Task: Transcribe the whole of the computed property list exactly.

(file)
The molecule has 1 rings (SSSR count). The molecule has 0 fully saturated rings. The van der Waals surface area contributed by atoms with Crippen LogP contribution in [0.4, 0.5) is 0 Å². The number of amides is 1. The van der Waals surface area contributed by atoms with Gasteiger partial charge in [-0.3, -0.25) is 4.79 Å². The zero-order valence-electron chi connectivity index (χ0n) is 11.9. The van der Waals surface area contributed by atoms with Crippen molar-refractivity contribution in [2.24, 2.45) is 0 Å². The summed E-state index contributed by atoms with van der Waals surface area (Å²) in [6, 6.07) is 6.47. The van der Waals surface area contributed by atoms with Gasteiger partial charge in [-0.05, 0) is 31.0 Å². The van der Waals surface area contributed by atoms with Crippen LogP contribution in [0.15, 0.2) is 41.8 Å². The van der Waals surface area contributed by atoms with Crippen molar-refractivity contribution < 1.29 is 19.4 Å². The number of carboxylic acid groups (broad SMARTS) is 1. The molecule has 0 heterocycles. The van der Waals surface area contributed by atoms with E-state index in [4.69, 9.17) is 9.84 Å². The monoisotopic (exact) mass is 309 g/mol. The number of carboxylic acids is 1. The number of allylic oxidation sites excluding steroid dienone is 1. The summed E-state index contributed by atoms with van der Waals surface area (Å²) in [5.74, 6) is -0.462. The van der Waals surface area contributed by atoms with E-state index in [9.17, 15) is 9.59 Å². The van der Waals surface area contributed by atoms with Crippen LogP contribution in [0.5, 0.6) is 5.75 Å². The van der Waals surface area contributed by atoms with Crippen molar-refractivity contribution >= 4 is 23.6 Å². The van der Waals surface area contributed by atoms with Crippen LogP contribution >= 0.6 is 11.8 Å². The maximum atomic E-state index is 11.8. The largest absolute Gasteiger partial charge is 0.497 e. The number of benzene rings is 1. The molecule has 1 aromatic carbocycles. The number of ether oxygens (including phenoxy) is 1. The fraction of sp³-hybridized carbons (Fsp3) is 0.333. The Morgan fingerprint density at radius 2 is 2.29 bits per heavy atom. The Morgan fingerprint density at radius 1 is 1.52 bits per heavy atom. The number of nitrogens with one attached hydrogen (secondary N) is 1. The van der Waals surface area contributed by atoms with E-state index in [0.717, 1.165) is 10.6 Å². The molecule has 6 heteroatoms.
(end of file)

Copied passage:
The molecule has 1 rings (SSSR count). The molecule has 0 fully saturated rings. The van der Waals surface area contributed by atoms with Crippen LogP contribution in [0.4, 0.5) is 0 Å². The number of amides is 1. The van der Waals surface area contributed by atoms with Gasteiger partial charge in [-0.3, -0.25) is 4.79 Å². The zero-order valence-electron chi connectivity index (χ0n) is 11.9. The van der Waals surface area contributed by atoms with Crippen molar-refractivity contribution in [2.24, 2.45) is 0 Å². The summed E-state index contributed by atoms with van der Waals surface area (Å²) in [6, 6.07) is 6.47. The van der Waals surface area contributed by atoms with Gasteiger partial charge in [-0.05, 0) is 31.0 Å². The van der Waals surface area contributed by atoms with Crippen LogP contribution in [0.15, 0.2) is 41.8 Å². The van der Waals surface area contributed by atoms with Crippen molar-refractivity contribution < 1.29 is 19.4 Å². The number of carboxylic acid groups (broad SMARTS) is 1. The molecule has 0 heterocycles. The van der Waals surface area contributed by atoms with E-state index in [4.69, 9.17) is 9.84 Å². The monoisotopic (exact) mass is 309 g/mol. The number of carboxylic acids is 1. The number of allylic oxidation sites excluding steroid dienone is 1. The summed E-state index contributed by atoms with van der Waals surface area (Å²) in [5.74, 6) is -0.462. The van der Waals surface area contributed by atoms with E-state index in [9.17, 15) is 9.59 Å². The van der Waals surface area contributed by atoms with Crippen LogP contribution in [0.5, 0.6) is 5.75 Å². The van der Waals surface area contributed by atoms with Crippen molar-refractivity contribution >= 4 is 23.6 Å². The van der Waals surface area contributed by atoms with Crippen LogP contribution >= 0.6 is 11.8 Å². The maximum atomic E-state index is 11.8. The largest absolute Gasteiger partial charge is 0.497 e. The number of benzene rings is 1. The molecule has 1 aromatic carbocycles. The number of ether oxygens (including phenoxy) is 1. The fraction of sp³-hybridized carbons (Fsp3) is 0.333. The Morgan fingerprint density at radius 2 is 2.29 bits per heavy atom. The Morgan fingerprint density at radius 1 is 1.52 bits per heavy atom. The number of nitrogens with one attached hydrogen (secondary N) is 1. The van der Waals surface area contributed by atoms with E-state index in [0.717, 1.165) is 10.6 Å². The molecule has 6 heteroatoms.